Posted on September 12, 2011
Super Metroid (Super NES)
As mentioned yesterday, Super Metroid was introduced to me by a friend I met in University. Before then, I had heard a lot about the awesomeness, but never experienced it first hand.
When this came out in ’94, my interest in video games was waivering a little bit. I wasn’t growing out of them, so much as I was just looking for that next jump games would take. I was somewhat obsessed with the Mortal Kombat titles at the time, if only for the fact that the subject matter seemed more adult, which is what I needed (even though I was only 11).
When Super Metroid was plastered all over my issue of Nintendo Power, I wasn’t really up for trying it. I had gotten some enjoyment out of the first game, but its Game Boy sequel had me less than enthused at the time… this was just another one of those titles with “Super” tacked onto the front of it.
I was way, way wrong about that.
*Fast-forward to nine years after the game is released, in 2003.*
A bunch of friends and I had gone to see Terminator 3: Rise of the Machines in theatres. I enjoyed the campiness of the movie quite a bit, and I believed it was a great addition to the franchise – many others didn’t seem to think so, but I’m pretty easy to please when it comes to sci-fi flicks.
After the movie was done, the group headed to the good ol’ Smythe St. apartment, and my friend Mike wanted to show me his “mad skills” with Super Metroid, a game he was appalled I hadn’t played yet. He told me he could have the game beat in less than two hours, so I sat and watched as he played through.
Two things struck me right away – the very first objective is to get the maru mari (more commonly known as the Morph Ball), which means returning to the exact area that started Metroid for us all back when it came out for the NES. Those who know me know just how much I love anything retro, be it music, video games, or television. Going back to this room had me wanting to play it pretty badly.
The other thing was the music. Oh my, the music. It sets the tone so perfectly for each portion of Planet Zebes, from the swampy marshes of Crateria to the hell-fire depths of Lower Norfair. The best music in the game, however, is also the simplest little tune.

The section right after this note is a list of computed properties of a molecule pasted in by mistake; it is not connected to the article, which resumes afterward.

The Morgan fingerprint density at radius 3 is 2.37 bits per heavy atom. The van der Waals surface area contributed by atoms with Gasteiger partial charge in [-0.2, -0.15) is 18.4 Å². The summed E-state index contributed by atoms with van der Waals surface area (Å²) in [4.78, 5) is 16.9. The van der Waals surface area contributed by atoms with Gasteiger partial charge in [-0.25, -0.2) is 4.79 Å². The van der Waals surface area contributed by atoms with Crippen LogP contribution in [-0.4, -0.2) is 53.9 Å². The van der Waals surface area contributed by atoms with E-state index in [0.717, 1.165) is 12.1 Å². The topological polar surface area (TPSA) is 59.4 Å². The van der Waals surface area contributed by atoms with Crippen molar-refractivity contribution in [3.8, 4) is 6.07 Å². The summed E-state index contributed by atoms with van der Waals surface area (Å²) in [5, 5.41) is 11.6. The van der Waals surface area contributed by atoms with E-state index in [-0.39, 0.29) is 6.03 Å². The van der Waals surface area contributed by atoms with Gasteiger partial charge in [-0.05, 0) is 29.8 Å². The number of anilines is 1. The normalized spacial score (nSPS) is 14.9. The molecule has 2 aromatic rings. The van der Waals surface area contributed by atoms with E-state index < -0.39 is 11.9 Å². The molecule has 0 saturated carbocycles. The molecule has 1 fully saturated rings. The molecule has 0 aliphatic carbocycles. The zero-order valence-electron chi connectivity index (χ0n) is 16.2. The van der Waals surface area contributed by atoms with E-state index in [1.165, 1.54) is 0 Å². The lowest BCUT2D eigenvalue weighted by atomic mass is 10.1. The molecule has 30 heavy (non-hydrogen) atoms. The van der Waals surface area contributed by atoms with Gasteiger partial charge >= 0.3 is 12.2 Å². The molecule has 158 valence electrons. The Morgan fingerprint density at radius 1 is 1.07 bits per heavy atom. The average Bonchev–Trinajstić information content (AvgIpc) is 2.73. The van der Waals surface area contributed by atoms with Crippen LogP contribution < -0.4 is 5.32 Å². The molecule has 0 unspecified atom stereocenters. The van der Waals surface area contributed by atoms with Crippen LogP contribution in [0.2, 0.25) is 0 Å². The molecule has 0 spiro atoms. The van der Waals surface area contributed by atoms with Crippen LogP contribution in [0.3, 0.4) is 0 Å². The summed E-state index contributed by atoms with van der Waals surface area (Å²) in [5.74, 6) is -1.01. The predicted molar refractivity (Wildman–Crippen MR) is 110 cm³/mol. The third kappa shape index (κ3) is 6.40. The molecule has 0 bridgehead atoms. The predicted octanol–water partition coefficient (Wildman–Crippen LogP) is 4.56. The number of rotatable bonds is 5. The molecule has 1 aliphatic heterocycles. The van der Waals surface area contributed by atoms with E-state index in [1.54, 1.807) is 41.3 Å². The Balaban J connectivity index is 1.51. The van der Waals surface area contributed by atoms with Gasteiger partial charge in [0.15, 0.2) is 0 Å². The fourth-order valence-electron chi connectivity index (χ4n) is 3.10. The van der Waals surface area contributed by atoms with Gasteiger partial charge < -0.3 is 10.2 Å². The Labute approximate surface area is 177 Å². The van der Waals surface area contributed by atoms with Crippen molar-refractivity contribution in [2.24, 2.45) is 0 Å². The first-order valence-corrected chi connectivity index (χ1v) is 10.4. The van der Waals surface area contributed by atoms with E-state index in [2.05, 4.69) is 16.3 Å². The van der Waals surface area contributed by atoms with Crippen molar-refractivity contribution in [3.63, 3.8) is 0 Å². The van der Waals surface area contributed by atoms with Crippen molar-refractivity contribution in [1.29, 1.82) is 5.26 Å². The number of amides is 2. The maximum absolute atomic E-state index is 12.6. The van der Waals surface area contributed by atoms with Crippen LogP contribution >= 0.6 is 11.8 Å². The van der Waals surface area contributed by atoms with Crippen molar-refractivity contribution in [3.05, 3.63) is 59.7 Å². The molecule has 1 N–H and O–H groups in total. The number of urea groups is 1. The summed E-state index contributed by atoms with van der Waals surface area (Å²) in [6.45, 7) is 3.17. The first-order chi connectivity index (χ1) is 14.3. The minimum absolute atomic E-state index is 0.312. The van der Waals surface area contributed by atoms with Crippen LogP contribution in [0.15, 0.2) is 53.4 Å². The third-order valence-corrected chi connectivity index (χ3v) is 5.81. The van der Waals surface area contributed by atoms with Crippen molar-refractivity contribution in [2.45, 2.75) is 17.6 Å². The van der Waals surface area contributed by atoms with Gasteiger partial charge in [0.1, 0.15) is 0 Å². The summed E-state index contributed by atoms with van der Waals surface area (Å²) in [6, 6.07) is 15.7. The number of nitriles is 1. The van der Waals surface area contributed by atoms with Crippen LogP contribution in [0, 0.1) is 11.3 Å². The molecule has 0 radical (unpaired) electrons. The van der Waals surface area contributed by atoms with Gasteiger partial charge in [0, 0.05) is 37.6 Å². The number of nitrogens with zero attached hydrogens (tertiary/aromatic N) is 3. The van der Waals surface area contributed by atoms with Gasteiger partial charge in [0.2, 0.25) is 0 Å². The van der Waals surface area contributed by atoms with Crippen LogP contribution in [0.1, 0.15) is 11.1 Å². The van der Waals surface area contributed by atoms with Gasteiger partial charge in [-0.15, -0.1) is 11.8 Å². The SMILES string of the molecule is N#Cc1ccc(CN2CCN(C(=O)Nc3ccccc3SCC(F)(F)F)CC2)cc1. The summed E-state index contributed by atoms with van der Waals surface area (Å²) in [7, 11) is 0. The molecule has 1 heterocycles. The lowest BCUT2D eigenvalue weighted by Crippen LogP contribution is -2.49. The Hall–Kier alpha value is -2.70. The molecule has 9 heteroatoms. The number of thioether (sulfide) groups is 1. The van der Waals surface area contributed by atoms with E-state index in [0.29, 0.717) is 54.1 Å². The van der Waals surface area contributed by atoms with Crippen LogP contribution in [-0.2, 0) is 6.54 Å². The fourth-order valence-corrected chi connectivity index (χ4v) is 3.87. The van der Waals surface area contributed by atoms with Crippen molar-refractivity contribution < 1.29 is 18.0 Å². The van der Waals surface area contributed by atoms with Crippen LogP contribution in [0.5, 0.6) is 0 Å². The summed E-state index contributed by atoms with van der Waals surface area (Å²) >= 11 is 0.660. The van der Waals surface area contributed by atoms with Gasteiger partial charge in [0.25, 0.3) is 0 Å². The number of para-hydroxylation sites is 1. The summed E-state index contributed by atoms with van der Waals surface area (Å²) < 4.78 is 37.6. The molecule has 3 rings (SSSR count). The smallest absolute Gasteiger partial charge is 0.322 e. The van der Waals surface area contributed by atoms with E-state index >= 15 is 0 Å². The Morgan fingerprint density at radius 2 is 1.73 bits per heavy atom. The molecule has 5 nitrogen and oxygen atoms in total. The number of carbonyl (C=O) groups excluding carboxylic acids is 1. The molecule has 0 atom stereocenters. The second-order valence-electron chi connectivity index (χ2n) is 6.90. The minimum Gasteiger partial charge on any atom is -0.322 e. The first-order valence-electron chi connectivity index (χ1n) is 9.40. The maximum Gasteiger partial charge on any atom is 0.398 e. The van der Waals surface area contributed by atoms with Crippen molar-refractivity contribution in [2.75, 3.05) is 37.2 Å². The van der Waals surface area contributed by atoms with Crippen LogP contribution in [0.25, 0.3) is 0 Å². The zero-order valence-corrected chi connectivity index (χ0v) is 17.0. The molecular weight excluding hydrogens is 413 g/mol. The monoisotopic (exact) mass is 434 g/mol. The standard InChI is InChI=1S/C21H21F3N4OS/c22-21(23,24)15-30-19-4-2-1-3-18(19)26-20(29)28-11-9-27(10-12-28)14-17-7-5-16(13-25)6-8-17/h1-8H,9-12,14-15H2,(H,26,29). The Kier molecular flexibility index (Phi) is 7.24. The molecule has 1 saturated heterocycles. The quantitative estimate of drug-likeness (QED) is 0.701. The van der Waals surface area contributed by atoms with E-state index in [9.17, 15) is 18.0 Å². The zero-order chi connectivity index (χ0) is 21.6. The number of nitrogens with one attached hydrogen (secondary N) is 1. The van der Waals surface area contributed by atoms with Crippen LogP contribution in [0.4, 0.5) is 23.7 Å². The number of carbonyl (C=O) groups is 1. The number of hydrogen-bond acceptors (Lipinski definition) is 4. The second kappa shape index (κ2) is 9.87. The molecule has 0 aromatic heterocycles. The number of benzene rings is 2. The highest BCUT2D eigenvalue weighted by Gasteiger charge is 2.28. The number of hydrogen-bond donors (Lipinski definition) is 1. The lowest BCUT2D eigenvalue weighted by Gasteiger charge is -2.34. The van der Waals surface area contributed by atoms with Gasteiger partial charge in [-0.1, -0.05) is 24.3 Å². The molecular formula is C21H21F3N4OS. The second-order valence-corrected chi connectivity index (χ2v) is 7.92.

That bass in the background is enough to give me the creeps when I get to the “red soil” portion of Brinstar, never mind the haunting melody that comes with it.
After Mike’s quick introduction to the game (his quest ended rather abruptly after battling a one-eyed monster named “Phantoon”), I headed home, downloaded a ROM, and tried to explore every little nook and cranny this game had… that certainly kept me busy for a while. So many missile expansions, energy tanks, hidden paths and fancy gadgets are stashed in the least obvious places, which is fantastic for those who just love to look around and feel like they’re a part of a strange environment.
I had to split this relatively short movie into two parts, just due to the fact that Windows Movie Maker was being a pain…
This playthrough was definitely the most thorough I have ever done for any game, and it often wore me down. Don’t get me wrong, GameFAQS is a great resource for walkthroughs, but I’m thinking YouTube just might work better for future games. My head would hurt after reading countless phrases like “go down two corridors, down the elevator shaft, then the second door on the right, but not the first one, because you’ll only be able to benefit from it later, and then down the path on the right from the door; there’s a hidden passage underneath the statue, next to the special-looking rock here, so bomb it, and roll through.” It wasn’t bad for a while, but I would dream about all these various paths I could be taking, that didn’t really exist in the game… not really conducive for getting a good night’s sleep.
Somehow, I managed to follow the walkthrough to a T (though I’m not sure why people follow T’s in the first place… that’s U’s job) and I pulled off 100% item completion in under three hours… so the “sexy Samus” ending was achieved.
Here’s Super Metroid in “movie” format, from acquiring the first item to defeating the Mother Brain in one of the more epic boss battles in gaming history.